Nursing homes used to (and perhaps still do) have an attached stigma. I grew up on horror stories about neglect, theft, and all sorts of senior abuse running rampant in facilities. Grainy “hidden camera” news reports showed the horrific institutions where the elderly were left to die alone. While I am sure that those situations still unfortunately remain, I also know from first hand experience that top-notch, quality nursing homes do exist.

Modern skilled nursing homes provide safe and comprehensive care that might be difficult to receive at home. As our Elder Law Expert, Ben Neiberger asserts in Tip Nine of his 10 Elder Care Tips to Make Senior Care Easier, nursing home placement isn't death sentence.

There are many factors that go into determining what makes for a great (or even good) nursing home. Caregiverlist's® Nursing Home Star Ratings are calculated utilizing the nursing home’s overall Medicare Star Rating, percent of short-stay residents with bed sores, Certified Nursing Aide hours per resident per day, and percentage of long-term residents whose need for help with ADLs has increased.

Nursing home staff turnover is another factor that determines quality nursing home care. Direct care staff, registered nurses (RNs), licensed practical nurses (LPNs), and certified nursing assistants (C.N.A.s) have an immediate affect on the quality of life for nursing home residents. The longer a caregiver stays on the job, the more they know their patients and are better equipped to provide the continuity of care they need. If a nursing home’s staff turnover is high, the caliber of care may suffer.

The American Health Care Association (AHCA) conducts an annual survey to collect data on staff turnover, retention, and vacancy rates in nursing homes nationwide. The 2012 survey shows the median turnover rate in skilled nursing centers for RNs was 50.0%, LPNs was 36.4%, and C.N.A.s was a whopping 51.5%. High C.N.A. turnover increases the odds of a nursing home being cited for deficiencies by 54 percent, according to a 2014 study published in February by the Journal of American Medical Directors Association.

States are beginning to take notice of nursing home staffing concerns and are putting systems in place to help retain quality workers. In Iowa, the Public Health Department has developed an online Prepare to Care course for direct care workers and is collaborating with the Caregivers Association to help nursing home workers sign up for health benefits. Ohio has instituted a Long-Term Care Quality Initiative to help raise the bar for long-term care staff.

One (of four) of AHCA’s Quality Initiative goals, whose deadline is March 2015, is to reduce turnover of long-term direct care staff by 15 percent.

Here’s hoping they achieve those lofty goals, for the sake of nursing home staff and residents alike.

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Seniors and Suicide: Depression Drives Decision

The world lost a comedic genius earlier this week when Robin Williams was found in his home in California, dead of an apparent suicide. It’s been reported that Mr. Williams had been battling severe depression as of late. When I heard the sad news I thought, Here’s a man who had everything—wealth, fame, the love of a good family, the adoration of the world. How could someone who had so much decide to take his own life? And if his depression could drive him to commit such a final act, what chance do those with less—less money, fewer loved ones, failing health, have?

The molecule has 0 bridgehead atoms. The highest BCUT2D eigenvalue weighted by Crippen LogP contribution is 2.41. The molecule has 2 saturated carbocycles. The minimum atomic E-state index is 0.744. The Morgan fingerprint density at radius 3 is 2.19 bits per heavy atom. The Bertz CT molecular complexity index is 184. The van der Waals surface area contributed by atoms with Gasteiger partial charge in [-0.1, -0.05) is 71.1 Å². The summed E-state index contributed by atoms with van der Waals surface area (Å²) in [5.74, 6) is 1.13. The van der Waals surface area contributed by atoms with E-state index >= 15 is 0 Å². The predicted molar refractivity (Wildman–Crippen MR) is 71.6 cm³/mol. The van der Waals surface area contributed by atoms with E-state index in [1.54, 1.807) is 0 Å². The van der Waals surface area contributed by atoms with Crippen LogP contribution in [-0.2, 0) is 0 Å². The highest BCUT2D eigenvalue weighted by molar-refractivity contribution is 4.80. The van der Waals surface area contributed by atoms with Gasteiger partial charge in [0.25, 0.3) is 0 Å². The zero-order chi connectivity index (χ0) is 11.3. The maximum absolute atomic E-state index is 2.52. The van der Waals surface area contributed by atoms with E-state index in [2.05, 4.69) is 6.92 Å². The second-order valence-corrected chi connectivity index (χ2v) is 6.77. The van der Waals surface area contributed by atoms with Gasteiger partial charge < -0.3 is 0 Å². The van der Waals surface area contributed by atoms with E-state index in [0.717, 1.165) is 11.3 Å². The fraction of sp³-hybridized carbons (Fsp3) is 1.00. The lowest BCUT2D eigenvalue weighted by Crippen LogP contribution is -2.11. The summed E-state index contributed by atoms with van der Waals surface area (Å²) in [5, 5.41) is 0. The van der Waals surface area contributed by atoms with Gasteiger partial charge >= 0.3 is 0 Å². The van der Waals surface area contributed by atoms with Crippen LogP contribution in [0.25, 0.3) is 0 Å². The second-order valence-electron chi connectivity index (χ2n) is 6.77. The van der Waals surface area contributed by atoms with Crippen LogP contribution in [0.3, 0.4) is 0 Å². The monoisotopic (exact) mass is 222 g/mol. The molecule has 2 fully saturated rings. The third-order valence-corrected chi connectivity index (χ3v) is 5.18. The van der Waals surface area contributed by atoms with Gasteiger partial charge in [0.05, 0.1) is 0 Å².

That’s the misinformation we as a nation have about depression—that it’s a choice, a moral failing. But depression is a disease, like cancer or heart disease. Although some seniors will have battled depression all their lives, many experience their first onset late in life, in their 80s and 90s. And because depression is the primary risk factor in most suicides, left undiagnosed and untreated, the elderly are a high-risk demographic. 

According to the National Institute of Mental Health (NIMH), older Americans comprise 13 percent of the population but account for 18 percent of all suicides. In the U.S., elderly white males, especially the old-old (over the age of 85), have the highest risk of suicide in the nation. In a fact sheet produced by the American Association of Suicidology, the 2010 suicide rate for these men was 47.33 per 100,000, or 2.37 times the current rate for men of all ages (19.94 per 100,000).

Not to be confused with normal (and relatively temporary) sadness and grief which can be caused by the loss of a loved one, changes in one’s environment, or deteriorating health, depression doesn’t go away by itself and needs professional intervention. In short, the senior needs treatment.

If you are a senior caregiver, be on the lookout for these signs of depression. Symptoms of depression in the elderly can include:

  • memory problems and confusion
  • social withdrawal and isolation
  • loss of appetite, weight loss
  • complaints of pain where there are no apparent physical causes
  • inability to sleep
  • irritability
  • delusions or hallucinations
  • also, heavy alcohol consumption is a known risk factor for depression and suicide.

Like many other diseases, depression is treatable and, according to experts, suicide can be prevented. If you suspect your senior loved one or elderly client shows signs of depression, the first step is to seek medical help. Some simple tests performed by their primary care physician can help determine a course of action to treat the disease and thereby, help prevent suicide. If more immediate action is needed, The National Suicide Prevention Lifeline at 1-800-273-TALK (1-800-273-8255) operates a 24-hour confidential suicide hotline.